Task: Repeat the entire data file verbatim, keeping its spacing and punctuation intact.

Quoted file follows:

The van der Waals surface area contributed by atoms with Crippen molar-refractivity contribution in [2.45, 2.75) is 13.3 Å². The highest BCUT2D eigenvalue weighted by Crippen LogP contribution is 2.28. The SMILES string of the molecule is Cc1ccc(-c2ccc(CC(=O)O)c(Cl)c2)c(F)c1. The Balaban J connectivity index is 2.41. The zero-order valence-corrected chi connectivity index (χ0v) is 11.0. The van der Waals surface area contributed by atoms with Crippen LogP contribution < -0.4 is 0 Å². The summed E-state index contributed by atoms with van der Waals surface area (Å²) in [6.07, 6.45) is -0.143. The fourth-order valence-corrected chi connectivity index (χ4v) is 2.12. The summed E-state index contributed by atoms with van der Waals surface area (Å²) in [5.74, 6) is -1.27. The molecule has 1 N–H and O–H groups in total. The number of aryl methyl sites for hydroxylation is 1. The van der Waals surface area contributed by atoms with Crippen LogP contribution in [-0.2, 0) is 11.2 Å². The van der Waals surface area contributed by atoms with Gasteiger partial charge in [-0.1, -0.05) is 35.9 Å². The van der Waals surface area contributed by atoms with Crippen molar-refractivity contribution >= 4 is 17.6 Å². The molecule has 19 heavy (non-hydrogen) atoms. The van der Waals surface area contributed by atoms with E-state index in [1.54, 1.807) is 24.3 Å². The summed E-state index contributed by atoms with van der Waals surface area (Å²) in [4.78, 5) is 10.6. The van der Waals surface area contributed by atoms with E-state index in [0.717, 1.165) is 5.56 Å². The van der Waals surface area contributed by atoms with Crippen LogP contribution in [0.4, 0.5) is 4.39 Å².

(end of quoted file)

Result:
The van der Waals surface area contributed by atoms with Crippen molar-refractivity contribution in [2.45, 2.75) is 13.3 Å². The highest BCUT2D eigenvalue weighted by Crippen LogP contribution is 2.28. The SMILES string of the molecule is Cc1ccc(-c2ccc(CC(=O)O)c(Cl)c2)c(F)c1. The Balaban J connectivity index is 2.41. The zero-order valence-corrected chi connectivity index (χ0v) is 11.0. The van der Waals surface area contributed by atoms with Crippen LogP contribution < -0.4 is 0 Å². The summed E-state index contributed by atoms with van der Waals surface area (Å²) in [6.07, 6.45) is -0.143. The fourth-order valence-corrected chi connectivity index (χ4v) is 2.12. The summed E-state index contributed by atoms with van der Waals surface area (Å²) in [5.74, 6) is -1.27. The molecule has 1 N–H and O–H groups in total. The number of aryl methyl sites for hydroxylation is 1. The van der Waals surface area contributed by atoms with Crippen LogP contribution in [-0.2, 0) is 11.2 Å². The van der Waals surface area contributed by atoms with Gasteiger partial charge in [-0.1, -0.05) is 35.9 Å². The van der Waals surface area contributed by atoms with Crippen molar-refractivity contribution >= 4 is 17.6 Å². The molecule has 19 heavy (non-hydrogen) atoms. The van der Waals surface area contributed by atoms with E-state index in [1.54, 1.807) is 24.3 Å². The summed E-state index contributed by atoms with van der Waals surface area (Å²) in [4.78, 5) is 10.6. The van der Waals surface area contributed by atoms with E-state index in [0.717, 1.165) is 5.56 Å². The van der Waals surface area contributed by atoms with Crippen LogP contribution in [0.4, 0.5) is 4.39 Å².